Essential Tips for Print Collectors

How to handle, store and custom frame limited edition and fine art prints

Limited edition prints have seen a steady rise in popularity over the last few years as more artists center editions and timed releases as a medium for their work. Though the work is reproduced, editions are still considered original artworks with value.

Whether you are looking to decorate your home with custom framed prints or are building a collection to be archived, here are some tips for caring for your collection so your artwork can be enjoyed for years to come.

Handling Your New Art Print

So you’ve just gotten a new print in the mail and want to take a look at it for the first time. It may be tempting to dive right in, but it’s easy to accidentally damage your artwork if you don’t take some precautions.

Safely unrolling print for framing

Carefully unrolling the print while wearing cotton gloves.

First, give yourself a clean, clutter-free table space to open your print.

You also want to make sure that your hands are clean and dry. Even better, cotton gloves are always handy for print collectors and the clammy-handed alike.

Artwork that's been rolled up in a tube often arrives tightly curled, especially if it's on a thick paper. That's why you'll want to have some weights on hand.

All types of art weights are available online, made of leather, glass, and brass. But if you don’t have dedicated weights, other household items such as heavy glasses or books can be used to flatten out the artwork for storage or framing.

Using weights to secure Cleon Peterson print

Whatever weights you decide to use, just make sure they are clean, and take the extra precaution of using blank white paper as a barrier between your art and the heavy objects.

Framing the Artwork

Custom framing is the best way to protect prints while getting to enjoy them on your wall.

Not only does a frame provide a perfect fit to any print dimensions, it also offers the quality of materials necessary for keeping artwork protected and in top condition over the long haul.

We make it super easy to custom frame your poster online without having the hassle, extra expense, and long wait times of taking your prints to a frame shop.

Custom frame styles for DIY framing

All of our frames include acid-free matting and backing boards to protect your artwork from discoloration, as well as museum-grade acrylic that is thick, shatter-resistant, and available with UV protection to keep your poster's colors from fading.

We'll handcraft each frame to fit the dimensions you provide and ship everything out within a few days. Orders arrive within about one week with instructions, a small tool kit, and everything you need to mount the artwork from the comfort of your home.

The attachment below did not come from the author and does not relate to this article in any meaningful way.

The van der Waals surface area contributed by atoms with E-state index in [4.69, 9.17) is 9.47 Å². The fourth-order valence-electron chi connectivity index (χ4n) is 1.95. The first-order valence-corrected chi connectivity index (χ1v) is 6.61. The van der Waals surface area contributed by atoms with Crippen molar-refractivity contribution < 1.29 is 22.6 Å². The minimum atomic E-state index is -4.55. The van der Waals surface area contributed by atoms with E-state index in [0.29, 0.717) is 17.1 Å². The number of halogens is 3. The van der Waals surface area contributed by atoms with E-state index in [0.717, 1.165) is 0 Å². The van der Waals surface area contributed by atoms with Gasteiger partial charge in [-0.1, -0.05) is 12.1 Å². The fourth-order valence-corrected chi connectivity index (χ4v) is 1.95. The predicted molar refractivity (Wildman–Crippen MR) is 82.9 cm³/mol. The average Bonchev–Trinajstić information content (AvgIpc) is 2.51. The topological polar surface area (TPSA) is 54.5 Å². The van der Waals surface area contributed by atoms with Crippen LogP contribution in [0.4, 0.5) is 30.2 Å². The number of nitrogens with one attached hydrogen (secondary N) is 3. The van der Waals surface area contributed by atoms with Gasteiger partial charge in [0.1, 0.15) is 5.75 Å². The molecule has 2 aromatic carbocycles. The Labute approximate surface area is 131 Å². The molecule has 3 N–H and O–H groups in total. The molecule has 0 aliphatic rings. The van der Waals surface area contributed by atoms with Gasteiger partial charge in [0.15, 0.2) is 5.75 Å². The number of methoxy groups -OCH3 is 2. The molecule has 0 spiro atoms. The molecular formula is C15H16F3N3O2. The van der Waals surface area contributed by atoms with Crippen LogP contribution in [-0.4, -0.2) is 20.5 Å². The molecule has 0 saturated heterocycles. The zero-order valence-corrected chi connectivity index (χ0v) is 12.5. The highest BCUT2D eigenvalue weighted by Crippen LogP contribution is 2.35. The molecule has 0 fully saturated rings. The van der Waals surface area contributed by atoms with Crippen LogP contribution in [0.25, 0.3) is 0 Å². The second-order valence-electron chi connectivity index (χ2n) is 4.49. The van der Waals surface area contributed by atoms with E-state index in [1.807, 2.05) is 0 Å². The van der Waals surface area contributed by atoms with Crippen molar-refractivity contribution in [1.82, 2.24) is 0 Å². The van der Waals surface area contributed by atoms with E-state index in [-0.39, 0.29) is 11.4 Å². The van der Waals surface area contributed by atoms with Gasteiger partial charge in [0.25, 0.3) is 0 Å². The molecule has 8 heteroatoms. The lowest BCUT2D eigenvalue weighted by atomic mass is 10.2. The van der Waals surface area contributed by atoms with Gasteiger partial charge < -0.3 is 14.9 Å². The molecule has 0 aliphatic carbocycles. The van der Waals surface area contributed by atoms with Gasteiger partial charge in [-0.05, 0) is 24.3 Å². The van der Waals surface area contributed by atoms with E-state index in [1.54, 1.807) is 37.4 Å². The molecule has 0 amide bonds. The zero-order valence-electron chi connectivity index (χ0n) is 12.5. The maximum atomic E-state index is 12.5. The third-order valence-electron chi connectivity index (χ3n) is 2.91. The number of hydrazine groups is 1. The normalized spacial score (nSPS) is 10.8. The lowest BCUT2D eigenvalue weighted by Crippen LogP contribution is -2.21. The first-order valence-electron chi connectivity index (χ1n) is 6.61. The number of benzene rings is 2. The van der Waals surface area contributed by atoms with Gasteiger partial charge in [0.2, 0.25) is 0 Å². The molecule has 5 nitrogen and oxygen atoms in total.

Our DIY framing kits are our most popular option and the fastest way to get anything custom framed, but if you prefer, send the poster to us be framed by a team of professionals and we'll return it ready to hang.

Frame Design Tips

If your print is signed or part of an edition, you’ll typically want to display the signature and edition number if there is one.

custom framing for signed printCloseup of Gustavo Rimada print float-mounted with spacers

In cases where the signature is on the very edge of the piece, or the art is printed all the way to the edge of the paper, we recommend float mounting the print so that any information on the edges is not obscured by matting or the lip of the frame.

How to frame an art print with deckled edge

The deckled edge of a screen print on rag paper

We also encourage you to float your artwork when your print has a deckled edge, which is what it’s called when the edges of the paper are torn rather than clean-cut.

How to Safely Store Art Prints

If you’re not going to be ready to frame your print for a while, you’ll want to make sure it’s stored correctly.

The most important thing is that it’s in an acid-free environment. The packaging your art comes packaged in is not necessarily meant to house it long-term and may be made out of acidic materials that will eventually cause acid burn, discoloring the paper and pigments.

An easy way to avoid this is wrapping the print in acid-free paper and placing it back in the tube. However, storing the print flat is best if you have the space to safely do so.

Safe storage options for art prints and posters

Left: Artist's portfolio book with archival sleeves to hold prints. Right: Prints stored between sheets of archival tissue and acid-free matboards

A flattened print will be easier to handle and less prone to waviness, creasing, and other damage that can come from rolling and unrolling. Print sleeves, acid-free chip or mat boards, and art portfolios are just a few storage options.

Our friends at Bottleneck Gallery, who know limited edition prints as well as anyone, are behind Baroque Portfolios, one of the best methods for storing (or transporting) your collection.

Temperature and humidity are also a factor in protecting prints, so it’s best to avoid storing them anywhere that gets very humid or has drastic swings in temperature.

Have other collectibles or memories to frame?

We can also help with custom framing collectible vinyl records, original artwork, and any digital photos you'd like to frame.

Happy Framing!